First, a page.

Academics failing students

2008-01-15 00:00

Access without a fair chance of success is not access at all. In fact, South African children are being cheated by the way they are readily admitted to tertiary institutions, but not given sufficient support to pass.

In a hard-hitting address at the opening of the National Tertiary Education Staff Union in Durban yesterday, Education Minister Naledi Pandor said recent studies of 2000 and 2001 first-time students show that too few have graduated after five years — two years after the minimum time.

She laid the blame for the poor pass rate squarely at the feet of both academics and higher-learning institutions and challenged both to work for the national good of transforming education meaningfully, rather than focusing on employment issues.

She said academics have a duty to address issues like outdated structures and inappropriate teaching methods and to overturn the negative image of higher education.

“It is rare to meet an ordinary South African with a positive opinion about our universities,” she said, pointing out that many feel academics behave inappropriately and “cost more than they were worth”.

There was a great deal of opposition to structures put in place by the Higher Education Act of 1997 that were intended to break down the “ivory tower” structure of decision making, said Pandor.

“Over the last 10 years, higher-education institutions have struggled with these structures. Some councils have assumed the role of management and some students have assumed that management. Councils cannot take decisions without their consent,” she said, adding that academics need to review how they deal with student leadership as students can participate, but not assume responsibility for managing institutions.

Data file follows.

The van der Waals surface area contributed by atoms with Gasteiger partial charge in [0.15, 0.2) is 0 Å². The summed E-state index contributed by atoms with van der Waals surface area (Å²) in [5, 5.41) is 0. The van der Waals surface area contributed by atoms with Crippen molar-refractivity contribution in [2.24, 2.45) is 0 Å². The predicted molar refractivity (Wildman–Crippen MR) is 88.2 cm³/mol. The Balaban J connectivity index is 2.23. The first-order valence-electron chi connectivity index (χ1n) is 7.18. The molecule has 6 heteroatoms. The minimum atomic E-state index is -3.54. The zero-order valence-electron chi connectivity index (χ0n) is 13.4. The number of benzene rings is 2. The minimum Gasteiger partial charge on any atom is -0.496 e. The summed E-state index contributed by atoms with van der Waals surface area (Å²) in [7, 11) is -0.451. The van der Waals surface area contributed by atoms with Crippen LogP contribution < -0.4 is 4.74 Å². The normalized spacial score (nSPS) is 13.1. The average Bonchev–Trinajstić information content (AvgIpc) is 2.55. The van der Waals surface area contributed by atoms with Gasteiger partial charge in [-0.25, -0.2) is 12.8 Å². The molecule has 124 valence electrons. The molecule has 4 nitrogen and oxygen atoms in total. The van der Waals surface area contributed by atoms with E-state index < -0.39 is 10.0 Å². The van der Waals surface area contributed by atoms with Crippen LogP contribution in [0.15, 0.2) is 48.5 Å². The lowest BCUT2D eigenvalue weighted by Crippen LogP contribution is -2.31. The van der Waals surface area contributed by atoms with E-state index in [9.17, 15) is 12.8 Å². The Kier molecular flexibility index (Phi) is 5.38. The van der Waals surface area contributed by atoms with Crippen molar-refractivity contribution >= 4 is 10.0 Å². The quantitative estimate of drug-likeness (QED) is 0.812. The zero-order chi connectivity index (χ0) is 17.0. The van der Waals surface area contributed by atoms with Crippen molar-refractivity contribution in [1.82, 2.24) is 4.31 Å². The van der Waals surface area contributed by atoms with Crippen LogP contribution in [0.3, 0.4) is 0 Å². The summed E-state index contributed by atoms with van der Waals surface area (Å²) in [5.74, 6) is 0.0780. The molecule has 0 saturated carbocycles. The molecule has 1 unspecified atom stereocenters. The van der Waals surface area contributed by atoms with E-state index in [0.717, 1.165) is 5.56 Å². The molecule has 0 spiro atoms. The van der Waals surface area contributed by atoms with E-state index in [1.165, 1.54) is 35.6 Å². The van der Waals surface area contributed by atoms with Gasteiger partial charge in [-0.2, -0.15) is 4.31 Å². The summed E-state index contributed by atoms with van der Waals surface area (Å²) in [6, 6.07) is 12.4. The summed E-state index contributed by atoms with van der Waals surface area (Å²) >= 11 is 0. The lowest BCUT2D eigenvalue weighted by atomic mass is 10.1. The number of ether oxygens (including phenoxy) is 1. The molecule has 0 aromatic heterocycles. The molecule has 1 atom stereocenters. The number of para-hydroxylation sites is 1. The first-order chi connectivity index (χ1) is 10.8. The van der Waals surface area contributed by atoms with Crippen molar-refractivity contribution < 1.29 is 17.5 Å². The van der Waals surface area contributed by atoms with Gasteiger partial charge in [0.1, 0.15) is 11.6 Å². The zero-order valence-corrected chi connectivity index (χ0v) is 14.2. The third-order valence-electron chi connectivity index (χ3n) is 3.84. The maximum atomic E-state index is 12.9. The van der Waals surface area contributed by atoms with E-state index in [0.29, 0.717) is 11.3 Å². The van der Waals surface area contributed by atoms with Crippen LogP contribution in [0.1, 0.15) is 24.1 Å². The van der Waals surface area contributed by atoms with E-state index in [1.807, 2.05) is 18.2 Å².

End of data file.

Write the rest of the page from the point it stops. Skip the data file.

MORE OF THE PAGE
She said she is “puzzled that the finances of some universities remain a mystery” and said that she has no “qualms about being harsh” as she would not “send good money after bad” to buttress overdrafts and bad policies at institutions that have failed to stabilise finances.

Instead, she said she is quite happy to run the finances of some institutions herself.

She also raised the issue of quality, pointing out that the differences in accreditation and processing systems between universities are “so stark” that it is hard to understand how they operate in a single education system. “I have been a lecturer and I have children at University … ,” she said, questioning a university calendar year that sees students enter the system in mid-February, but only be introduced to faculties and lecturers by late March when they go on holiday for Easter.

She said that lecturers need to interrogate teaching methods. Many hand out photocopies, but neglect to teach students to read. She pointed out that students today are different from those of 20 years ago. Universities cannot assume that methods used then are still appropriate.

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